The psychologist’s guide to returning to work after lockdown

Although the UK currently remains in lockdown, planning and preparation should begin for businesses to manage the inevitable change that will take place when the coronavirus (Covid-19) lockdown is lifted.

There will be a number of potential concerns for those returning to work in the post-pandemic environment. Many people have been subjected to social isolation, confronted possible illness, and/or bereavement, and many will be experiencing financial problems. Some employees may be returning to work after having been furloughed during the lockdown.

There may also be relationship concerns for some, with couples spending more time together than usual, which can put an additional strain on their home life – resulting in possible break-ups, incidences of domestic violence, as well as increased divorce rates. Each of your employees’ home lives will be considerably different. It’s vital that employers support employees’ mental wellbeing and make it a priority.

Effects of social isolation

The social isolation experienced by many people during lockdown can have debilitating effects on their minds and bodies. These can include:

  • Social anxiety
  • Low morale
  • Change in working and behaviour patterns
  • Impact on communication
  • Low self-esteem
  • Reluctancy to return to an office environment
  • Problems integrating
  • with others
  • Low mood
  • Possible depression

As a result of social isolation, some individuals are less likely to deal with stressful situations. They may encounter problems in processing information, which can lead to difficulties in decision making. Memory storage and recall can be impacted, as anxiety and isolation take a physical toll on the brain’s circuitry by triggering high blood pressure and heart rates, stress hormones, and inflammation. This can make individuals more susceptible to illness, as the body responds differently to fighting viruses. Some may also face symptoms of PTSD.

Working from home can feel like an isolating experience, which can create additional issues, such as employees being less productive.

Losing confidence 

If you have furloughed employees for any length of time they will most likely be experiencing some anxiety or uncertainty. Employees who have been furloughed from their roles may lose confidence in the management or the business. This low morale can lead to inadequate job performance, counterproductive behaviour at work, and higher employee turnover. Individuals may also experience stress and burnout.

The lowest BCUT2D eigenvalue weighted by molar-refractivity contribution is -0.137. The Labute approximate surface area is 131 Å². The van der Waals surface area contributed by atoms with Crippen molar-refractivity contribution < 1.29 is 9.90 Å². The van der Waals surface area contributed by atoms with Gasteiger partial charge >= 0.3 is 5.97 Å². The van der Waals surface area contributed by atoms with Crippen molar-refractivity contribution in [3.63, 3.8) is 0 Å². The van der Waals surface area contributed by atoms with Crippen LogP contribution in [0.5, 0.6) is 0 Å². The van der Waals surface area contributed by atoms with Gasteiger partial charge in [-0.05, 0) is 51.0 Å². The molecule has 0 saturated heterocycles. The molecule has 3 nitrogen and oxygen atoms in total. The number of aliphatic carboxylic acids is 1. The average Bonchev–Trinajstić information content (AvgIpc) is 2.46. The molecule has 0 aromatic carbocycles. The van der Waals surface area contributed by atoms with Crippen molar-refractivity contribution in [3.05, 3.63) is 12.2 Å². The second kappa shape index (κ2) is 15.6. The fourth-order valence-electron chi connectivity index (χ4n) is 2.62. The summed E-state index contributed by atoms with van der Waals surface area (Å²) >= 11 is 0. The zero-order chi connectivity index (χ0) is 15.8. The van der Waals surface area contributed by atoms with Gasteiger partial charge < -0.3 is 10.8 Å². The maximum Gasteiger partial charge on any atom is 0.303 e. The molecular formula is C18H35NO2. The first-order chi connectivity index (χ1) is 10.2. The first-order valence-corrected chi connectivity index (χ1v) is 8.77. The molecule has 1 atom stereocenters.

That’s why it is important that you are honest and transparent with your team, and that they understand the reasons behind your decision to implement a furlough.

As responsible employers, these are some of the concerns we should be prepared for in the post-lockdown period. There are a variety of implications for organisations and employees if these concerns are not acknowledged and supported.

Managing a smooth transition

An organisation’s culture, behaviour and values should be focused on their ability to support their workforce and clients, in order to manage a smooth transition back to the workplace with the appropriate strategies, tools and support systems in place.

It is imperative that planning begins now, so that organisations are ready to drive the change and tackle the challenges that will be faced – supporting and integrating employees smoothly into their roles, while being able to manage eventualities with utmost sensitivity. 

The culture change will cover all aspects – psychologically, emotionally, mentally and physically – for everyone from graduates to leaders; no one is excluded. There will be anger and frustration, all of which need to be confronted. What we know about change in models and practices needs to adapt, as this is a vastly different transition we are facing. 

As this health crisis was unforeseen and not in accordance with many organisations’ plans for 2020, strategies need to be re-thought and we need to focus on what is important – building morale and supporting the transition of returning to work. Redefining our principles for this moment and our business expectations.

The way forward

Training, support and flexibility are some of the ways forward – focused on different areas of mental, physical and emotional health. Also the provision of forums where people can express how they feel in a nurturing environment. 

One-to-one coaching can be helpful, as well as having access to a variety of information. Be prepared to accept that things will not be the same, as we have entered a new cycle.

The provision offered will enhance and accelerate productivity, reduce absenteeism, improve communication among team members and management, provide leadership tools, and support the change processes. As well as provide the necessary intervention required, due to the variety of implications that will be experienced by the knock-on effect of Covid-19.

Further reading:

Viraj Yadav is an executive coach and senior psychologist in the public and private sectors..

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